BRIEF DESCRIPTION OF THE DRAWINGS

FIG. 1 is a schematic representation of a rotating body with its acceleration components according to the invention;

FIG. 2 is a graph of a time curve of acceleration components for two directions of rotation, ignoring centrifugal forces;

FIG. 3 is a graph of a time curve of acceleration components for one direction of rotation, taking the centrifugal forces into account;

FIG. 4 is a graph of a time curve of the acceleration components x_{s}(t) and y_{s}(t); and

FIG. 5 is a graph of a time curve of two correlation functions for two different directions of rotation.
DESCRIPTION OF THE PREFERRED EMBODIMENTS

Referring now to the figures of the drawing in detail and first, particularly, to FIG. 1 thereof, there is shown a schematic representation of a rotating body 1 about an axis of rotation 2 with its acceleration components in the horizontal x and the vertical y direction. Sensors 3 measure the acceleration components x and y. The acceleration signals x and y are disposed phaseshifted by 90°. In the actual embodiment the x signal is disposed parallel to the horizontal axis at 0° and the y signal is disposed parallel to the vertical axis at 90°.

Alternative arrangements are conceivable. In particular the signals x and y can be disposed at −45° and 45° respectively. This has the advantageous consequence that the centrifugal acceleration acts only partially on the sensor(s) 3 in each case and these can be implemented with a smaller measurement range.

Fundamentally, the method is stable with respect to small angular deviations such as result, for example, due to installation tolerances. Also represented is the direction of the gravitational acceleration g.

FIG. 2 shows a time curve of the acceleration components x and y for two directions of rotation 2, ignoring the centrifugal forces. Given equal amplitudes, the trailing or leading by 90° of the x or y acceleration component respectively, depending on the direction of rotation 2, is shown. Determination of the phases of the sinusoidal oscillations with respect to each other has previously been associated with a high overhead. The individual acceleration signals would have to be sampled very frequently over a period that depends on the rotational speed of the tire or the speed of the vehicle. Based thereon, a phase shift would be determined which includes an explicit determination, calculation or estimation of the signal frequency as well as of the signal amplitude. This method is very computeintensive intensive and requires a great deal of energy, which is unsuited, for example, to a batteryoperated approach such as is used in the wheel electronics. Moreover the method is susceptible with regard to swiftly changing wheel speeds such as result during rapid acceleration or deceleration of the vehicle.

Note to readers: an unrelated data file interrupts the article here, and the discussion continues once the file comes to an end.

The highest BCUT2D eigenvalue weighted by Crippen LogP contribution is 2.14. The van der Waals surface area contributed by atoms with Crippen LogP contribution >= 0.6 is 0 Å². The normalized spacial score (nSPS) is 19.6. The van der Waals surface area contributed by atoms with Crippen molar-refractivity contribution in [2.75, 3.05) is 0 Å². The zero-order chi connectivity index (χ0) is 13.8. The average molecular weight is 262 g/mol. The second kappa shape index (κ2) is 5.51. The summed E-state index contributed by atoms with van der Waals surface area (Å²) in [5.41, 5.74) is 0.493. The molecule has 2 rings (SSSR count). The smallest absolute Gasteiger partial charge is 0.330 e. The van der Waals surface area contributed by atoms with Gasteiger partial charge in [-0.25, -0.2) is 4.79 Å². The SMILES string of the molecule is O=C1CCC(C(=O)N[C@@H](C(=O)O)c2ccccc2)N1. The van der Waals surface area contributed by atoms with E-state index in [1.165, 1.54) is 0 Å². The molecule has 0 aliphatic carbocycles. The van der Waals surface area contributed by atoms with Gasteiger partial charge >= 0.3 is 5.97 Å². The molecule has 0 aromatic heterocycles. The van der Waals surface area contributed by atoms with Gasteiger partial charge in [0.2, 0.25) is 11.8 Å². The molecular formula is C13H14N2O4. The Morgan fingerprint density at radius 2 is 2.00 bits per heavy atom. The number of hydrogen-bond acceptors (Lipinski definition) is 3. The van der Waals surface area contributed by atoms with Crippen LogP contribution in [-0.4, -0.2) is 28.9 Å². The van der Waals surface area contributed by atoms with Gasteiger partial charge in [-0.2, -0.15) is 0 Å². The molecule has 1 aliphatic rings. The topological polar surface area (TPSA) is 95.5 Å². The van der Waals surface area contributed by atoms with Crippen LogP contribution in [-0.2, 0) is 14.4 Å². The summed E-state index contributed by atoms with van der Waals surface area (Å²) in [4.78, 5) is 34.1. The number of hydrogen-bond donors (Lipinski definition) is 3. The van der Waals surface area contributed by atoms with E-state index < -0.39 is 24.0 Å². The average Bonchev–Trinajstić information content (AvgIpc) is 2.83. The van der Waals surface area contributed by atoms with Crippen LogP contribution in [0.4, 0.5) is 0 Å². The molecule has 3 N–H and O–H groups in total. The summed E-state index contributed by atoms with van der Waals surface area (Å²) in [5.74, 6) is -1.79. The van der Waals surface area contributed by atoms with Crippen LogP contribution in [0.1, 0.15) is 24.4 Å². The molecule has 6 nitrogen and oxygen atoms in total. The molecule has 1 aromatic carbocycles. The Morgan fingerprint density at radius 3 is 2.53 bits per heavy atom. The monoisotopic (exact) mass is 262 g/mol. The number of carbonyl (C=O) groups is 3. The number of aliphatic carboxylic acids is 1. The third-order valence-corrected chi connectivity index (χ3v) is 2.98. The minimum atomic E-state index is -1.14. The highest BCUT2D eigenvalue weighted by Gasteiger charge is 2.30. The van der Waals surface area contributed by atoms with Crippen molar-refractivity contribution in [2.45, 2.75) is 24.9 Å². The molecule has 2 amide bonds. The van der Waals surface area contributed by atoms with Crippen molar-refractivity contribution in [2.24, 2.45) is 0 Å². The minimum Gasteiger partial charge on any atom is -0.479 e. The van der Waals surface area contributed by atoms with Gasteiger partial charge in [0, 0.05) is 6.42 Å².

FIG. 3 shows a representation of the acceleration components x and y for a direction of rotation 2, taking the centrifugal forces into account. Both acceleration components, x and y, are propagated as a sinusoidal oscillation parallel to the x axis. In this case the acceleration component in the y direction has a higher mean value than the acceleration component in the x direction and therefore oscillates about a higher zero point. The respective mean values are dependent on the respective rotational speed. Strictly speaking, therefore, the mean values are not constant. However, the changes in the mean values usually take place much more slowly than the inherent changes in the sinusoidal curve. The determination of the phases of the sinusoidal oscillations has previously been associated with the same high overhead as shown in the description referring to FIG. 2.